The evidence shows Terry Jackson was staying overnight with Diane three or four nights a week. They frequently slept together, and it is only slight exaggeration to say his principal place of resident was at Diane's home. Nevertheless, Diane and Terry Jackson deny sexual intercourse ever occurred between them. We are not required to be so naive as to accept this testimony, and we do not do so. We referred to the "limit of judicial credulity" in Levick v. Levick, 261 Iowa 345, 349, 154 N.W.2d 102, 104 (1967). That limit has been reached here, too, and our discussion of this matter assumes Diane was maintaining an adulterous relationship with Terry Jackson. Does this require a reversal of the provision as to custody?

Assuredly this misconduct is a factor to be considered; but it is not the only factor. Similar issues have been before us on numerous occasions and it is difficult to reconcile all of our pronouncements on the significance to be given moral misconduct. However, if these past decisions teach us anything, it is that each case must be decided on its own peculiar factsall of themand that other cases under other circumstances are of small help in reaching a decision. Conkling v. Conkling, 185 N.W.2d 777, 784 (Iowa 1971); Jones v. Jones, 175 N.W.2d 389, 391, 392 (Iowa 1970); Lovett v. Lovett, 164 N.W.2d 793, 802 (Iowa 1969); Utter v. Utter, 261 Iowa 683, 687-688, 155 N.W.2d 419, 422 (1968); Fritz v. Fritz, 260 Iowa 409, 418, 148 N.W.2d 392, 398 (1967) and Wendel v. Wendel, 252 Iowa 1122, 1126, 109 N.W.2d 432, 434 (1961). See also 20 Drake L.Rev. 383 (1971).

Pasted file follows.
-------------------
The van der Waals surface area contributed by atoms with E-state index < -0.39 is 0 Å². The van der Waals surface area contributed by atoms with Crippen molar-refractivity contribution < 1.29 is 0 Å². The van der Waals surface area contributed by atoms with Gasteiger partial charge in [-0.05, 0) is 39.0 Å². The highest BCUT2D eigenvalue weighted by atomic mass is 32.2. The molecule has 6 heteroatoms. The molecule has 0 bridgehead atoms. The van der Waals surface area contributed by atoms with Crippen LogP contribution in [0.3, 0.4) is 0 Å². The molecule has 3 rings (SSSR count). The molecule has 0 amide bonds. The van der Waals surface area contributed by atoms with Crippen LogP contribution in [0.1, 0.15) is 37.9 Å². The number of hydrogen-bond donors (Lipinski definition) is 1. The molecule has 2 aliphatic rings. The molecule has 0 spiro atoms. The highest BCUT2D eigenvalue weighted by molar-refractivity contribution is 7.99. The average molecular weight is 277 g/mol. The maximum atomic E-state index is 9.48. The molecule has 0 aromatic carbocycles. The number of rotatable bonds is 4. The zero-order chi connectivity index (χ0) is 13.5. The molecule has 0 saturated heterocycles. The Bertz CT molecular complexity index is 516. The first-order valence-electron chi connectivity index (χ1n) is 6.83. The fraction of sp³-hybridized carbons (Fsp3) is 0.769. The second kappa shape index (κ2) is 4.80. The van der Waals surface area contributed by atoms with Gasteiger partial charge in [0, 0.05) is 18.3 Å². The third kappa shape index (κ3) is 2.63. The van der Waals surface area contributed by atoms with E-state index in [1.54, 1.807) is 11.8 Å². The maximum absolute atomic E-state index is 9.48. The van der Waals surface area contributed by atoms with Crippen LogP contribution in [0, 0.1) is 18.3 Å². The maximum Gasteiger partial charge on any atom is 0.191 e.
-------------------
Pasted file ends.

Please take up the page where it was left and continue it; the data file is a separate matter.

The overall effect of these decisions is to formulate a rule that moral misconduct is a circumstance to be given serious consideration in determining a parent's fitness to have custody of minor children. Other factors include the age and sex of the child, the environment in which the child shall live, the other characteristics of the one seeking custody, the ability to provide for the material, social, moral and emotional needs of the child, and whatever other matters the evidence in a particular case may disclose. In addition, of course, there is always the vexing problem of available alternatives.

Relating these general principles to the controversy now before us, we conclude without enthusiasm that the trial court should be affirmed. We do so for several reasons. In the first place the trial court has always been accorded considerable discretion in matters of this kind and we should reverse only when that discretion has been abused, even though we must still review the case de novo. Harwell v. Harwell, 253 Iowa 413, 420, 112 N.W.2d 868, 873 (1962); Wendel v. Wendel, 252 Iowa *133 1122, 1126, 109 N.W.2d 432, 434 (1961). There was no abuse of discretion here.